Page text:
While there’s a plethora of traditional caffs in the area, including the wonderful time warp that is Jenny’s, in the E&C shopping centre and the Electric Elephant, actually on Stealth’s road, I decided to embrace the Latin spirit of Elephant – which still lives on, despite the attempted ‘gentrification’ of the area – by finally getting around to visit Chatica.

Positioned in the railway arches, alongside several other South American restaurants and bars, Chatica looks like the most approachable of the bunch – with its welcoming yellow décor, racks of freshly baked bread in the window and bright logo splashed across the frontage that make it seem ripe for a roll out, although they currently only have the original branch.

Pandebono or pan de bono is a type of enriched Colombian bread made of corn flour, eggs, fermented cassava starch and stuffed with cheese and shaped into balls or rings. Traditionally, it is consumed fresh out of the oven, with a mug of spiced hot chocolate at breakfast time, so when in Rome…

Dunking the chunks of bread into the milky drink was reminiscent of family holidays, eating croissants with bowls of chocolat chaud, right down to the murky sludge when you reach the bottom. A South American Twitter friend recommended topping the hot chocolate with cubes of white cheese, which apparently melts as you drink it, which I guess could improve the dregs, but still sounds a bit weird for my Western tastes.

As I knew food would soon be in short supply, I followed this with the Calentado la Chatica, scrambled eggs with marinated skirt steak, beans and rice, sans egg but with extra sausage. I attempted to ask for a stick of the rust-coloured chorizo, which I could see in the counter next to the empanadas, but somehow ended up with two English-style herby bangers, which accompany the traditional fry up they also offer.

While it was a champion breakfast - steak and beans improve pretty much anything, apart from the air quality of those around you - it was also one of the rare occasions (almost always most keenly felt at breakfast) where I wished I wasn’t an oeuf-avoider, as I guess the balance of the three main components is what makes it such a classic. I would have also loved a good squirt of chilli sauce. Something Stealth does always have in her cupboard.

As the Ewing was missing out on all the fun, I picked up a couple of bits from the deli/shop to the rear of the cafe - which are also available online including jars of their own dulche de leche and more beans than Heinz - along with a Roscón de Arequipe from the bakery counter. A crunchy sugar-topped ring bun filled with the aforementioned milk jam. 

The cassava puffs (bought for the cartoon character on the front of the packet) were curiously moreish, in a slightly odd-tasting way (like those little trays of nibbles you find in posh bars, that you’re never quite sure if you like, but keep eating anyway), but the real hit was the spiced blocks of compressed, sweetened chocolate, that the Ewing crumbled into hot milk and happily dipped her buns into. (oo-er - TE).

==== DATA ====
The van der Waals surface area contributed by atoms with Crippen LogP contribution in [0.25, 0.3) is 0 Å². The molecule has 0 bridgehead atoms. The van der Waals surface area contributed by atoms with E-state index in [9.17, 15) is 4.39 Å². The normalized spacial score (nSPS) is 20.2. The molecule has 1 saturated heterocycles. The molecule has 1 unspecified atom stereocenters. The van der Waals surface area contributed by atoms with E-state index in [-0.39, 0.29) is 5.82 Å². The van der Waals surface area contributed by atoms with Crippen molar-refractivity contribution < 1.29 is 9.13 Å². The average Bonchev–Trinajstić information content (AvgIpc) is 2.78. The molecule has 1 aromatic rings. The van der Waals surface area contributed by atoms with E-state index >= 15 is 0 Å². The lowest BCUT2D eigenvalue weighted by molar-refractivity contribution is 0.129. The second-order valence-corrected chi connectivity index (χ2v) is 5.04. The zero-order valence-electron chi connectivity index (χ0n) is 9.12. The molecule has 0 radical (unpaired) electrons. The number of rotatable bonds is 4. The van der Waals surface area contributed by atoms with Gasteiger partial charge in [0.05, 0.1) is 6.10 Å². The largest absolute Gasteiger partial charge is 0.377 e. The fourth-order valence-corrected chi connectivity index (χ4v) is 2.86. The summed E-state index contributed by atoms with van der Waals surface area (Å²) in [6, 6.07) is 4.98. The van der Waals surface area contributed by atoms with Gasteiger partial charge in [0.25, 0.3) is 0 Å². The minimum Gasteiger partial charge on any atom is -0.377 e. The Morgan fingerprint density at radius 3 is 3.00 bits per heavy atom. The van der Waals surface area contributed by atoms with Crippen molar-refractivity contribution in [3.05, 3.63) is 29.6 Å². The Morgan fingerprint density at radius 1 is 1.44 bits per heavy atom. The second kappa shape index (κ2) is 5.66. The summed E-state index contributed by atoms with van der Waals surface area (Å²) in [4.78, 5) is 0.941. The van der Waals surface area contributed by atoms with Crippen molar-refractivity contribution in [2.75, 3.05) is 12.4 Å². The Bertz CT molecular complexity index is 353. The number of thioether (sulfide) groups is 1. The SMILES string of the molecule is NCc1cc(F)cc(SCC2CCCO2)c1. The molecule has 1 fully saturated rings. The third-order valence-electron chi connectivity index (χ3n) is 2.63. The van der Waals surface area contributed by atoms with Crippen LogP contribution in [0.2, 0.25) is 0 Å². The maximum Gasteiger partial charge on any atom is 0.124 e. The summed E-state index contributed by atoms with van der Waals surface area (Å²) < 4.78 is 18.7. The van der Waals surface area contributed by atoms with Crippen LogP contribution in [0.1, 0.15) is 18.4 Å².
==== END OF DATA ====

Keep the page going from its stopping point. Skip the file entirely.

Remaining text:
As predicted, the cupboard was bear when I got to Stealth’s, although she did have a cold beer to welcome me with and she worked out that Uber eats delivers McDonalds to her flat. Which meant I got ‘breakfast’ without even having to leave the flat the following morning. Good things come to those who wait (nearly ten years, but hey…).

Friday, 22 September 2017

Sugar and Smoke

What’s a bank holiday without a fractious trip on the M25 to see relatives - punctuated by a stopping off for a ‘relaxing’ meal and a few drinks, all while getting suitably lost en route. I mean is it even a bank holiday without an argument about what music to play in the car and which way you should have gone at the last roundabout, before lunchtime?

Our venue for a late summer bank holiday squabble (the last opportunity until Christmas) was the Maldon Smokehouse. A traditional smokehouse - tucked down a quiet little lane - that offers a succinct menu of cured fish, meat and cheeses, plus a few hot dishes, in a secluded spot overlooking the river Chelmer. Real Robinson Crusoe stuff, if you can ignore the fact you're actually still in an estuary town somewhere in East Essex.

It’s an utterly idyllic location, conveniently ignoring the tiled roof of Tesco’s peering out from the foliage across the water and the gentle hum of the A414 in the distance . Auspiciously, on our visit at the fag-end of August, the English weather was clement enough to sit out in shirt sleeves and enjoy the last warming rays of summer sun.

It’s unlicensed, but they let you BYO - with no charge, and our arrival was swiftly heralded by a cheery greeting - a special shout must go to the service, which throughout was as sweet as the seafood - and the appearance of an ice bucket, filled with ice, and glasses for our bottle of verdicchio. A very civilised start to proceedings.

I went classic with the crevette, prawn and smoked salmon combo; three slices of hand carved salmon, a pile of plump Crustacea and a dish of marie rose sauce - not far away from being my perfect desert island starter (I’d add some wobbly aioli, for extra dipping; and maybe some barbecued squid and scallops, cos why not).

It was all utterly lovely; the thick-cut fish had a pleasingly robust texture and firmness and a delicate smokiness, while the sweet prawns were very pleasing when dunked in the retro sauce. Best of all were the crevettes (a word with a seemingly interchangeable definition, taken here to mean ‘larger prawn’), which were like the prawns on steroids and accordingly exceptional.

The Ewing’s Seafood Overboard platter included salmon, prawns (peeled and unpeeled), mackerel, crayfish and a choice of crevettes or half a Norfolk crab. Again, it was all great, although a special shout out to the mackerel, which was buttery and delicate in comparison to the more familiar thwack of smoke from industrially produced fish (although my jaded taste buds do have a soft spot for a liberally-peppered mackerel fillet with a good squeeze of lemon).